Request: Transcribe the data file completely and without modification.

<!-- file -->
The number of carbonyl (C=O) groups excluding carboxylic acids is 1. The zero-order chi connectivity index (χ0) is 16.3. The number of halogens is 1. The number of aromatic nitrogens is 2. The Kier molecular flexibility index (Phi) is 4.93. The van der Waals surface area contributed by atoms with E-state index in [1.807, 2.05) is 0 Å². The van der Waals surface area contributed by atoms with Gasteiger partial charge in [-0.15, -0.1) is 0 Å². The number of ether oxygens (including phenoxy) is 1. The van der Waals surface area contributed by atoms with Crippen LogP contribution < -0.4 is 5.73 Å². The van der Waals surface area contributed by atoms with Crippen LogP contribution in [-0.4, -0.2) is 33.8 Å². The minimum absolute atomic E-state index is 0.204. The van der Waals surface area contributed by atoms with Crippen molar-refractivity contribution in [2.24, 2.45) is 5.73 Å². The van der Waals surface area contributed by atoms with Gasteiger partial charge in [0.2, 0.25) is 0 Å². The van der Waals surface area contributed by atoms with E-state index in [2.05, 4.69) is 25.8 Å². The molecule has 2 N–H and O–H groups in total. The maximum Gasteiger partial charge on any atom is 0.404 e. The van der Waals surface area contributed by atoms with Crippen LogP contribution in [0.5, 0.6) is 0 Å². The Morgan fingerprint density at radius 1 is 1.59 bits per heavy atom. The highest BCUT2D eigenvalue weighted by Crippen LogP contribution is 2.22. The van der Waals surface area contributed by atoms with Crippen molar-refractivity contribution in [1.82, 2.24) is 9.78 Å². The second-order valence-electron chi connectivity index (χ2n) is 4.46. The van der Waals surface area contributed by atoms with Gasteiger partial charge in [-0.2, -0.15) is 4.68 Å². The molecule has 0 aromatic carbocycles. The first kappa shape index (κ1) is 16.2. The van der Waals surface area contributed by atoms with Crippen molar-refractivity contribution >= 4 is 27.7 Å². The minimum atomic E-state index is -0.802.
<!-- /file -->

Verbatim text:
The number of carbonyl (C=O) groups excluding carboxylic acids is 1. The zero-order chi connectivity index (χ0) is 16.3. The number of halogens is 1. The number of aromatic nitrogens is 2. The Kier molecular flexibility index (Phi) is 4.93. The van der Waals surface area contributed by atoms with E-state index in [1.807, 2.05) is 0 Å². The van der Waals surface area contributed by atoms with Gasteiger partial charge in [-0.15, -0.1) is 0 Å². The number of ether oxygens (including phenoxy) is 1. The van der Waals surface area contributed by atoms with Crippen LogP contribution < -0.4 is 5.73 Å². The van der Waals surface area contributed by atoms with Crippen LogP contribution in [-0.4, -0.2) is 33.8 Å². The minimum absolute atomic E-state index is 0.204. The van der Waals surface area contributed by atoms with Crippen molar-refractivity contribution in [2.24, 2.45) is 5.73 Å². The van der Waals surface area contributed by atoms with Gasteiger partial charge in [0.2, 0.25) is 0 Å². The van der Waals surface area contributed by atoms with E-state index in [2.05, 4.69) is 25.8 Å². The molecule has 2 N–H and O–H groups in total. The maximum Gasteiger partial charge on any atom is 0.404 e. The van der Waals surface area contributed by atoms with Crippen LogP contribution in [0.5, 0.6) is 0 Å². The Morgan fingerprint density at radius 1 is 1.59 bits per heavy atom. The highest BCUT2D eigenvalue weighted by Crippen LogP contribution is 2.22. The van der Waals surface area contributed by atoms with Crippen molar-refractivity contribution in [1.82, 2.24) is 9.78 Å². The second-order valence-electron chi connectivity index (χ2n) is 4.46. The van der Waals surface area contributed by atoms with Gasteiger partial charge in [-0.2, -0.15) is 4.68 Å². The molecule has 0 aromatic carbocycles. The first kappa shape index (κ1) is 16.2. The van der Waals surface area contributed by atoms with Crippen molar-refractivity contribution >= 4 is 27.7 Å². The minimum atomic E-state index is -0.802.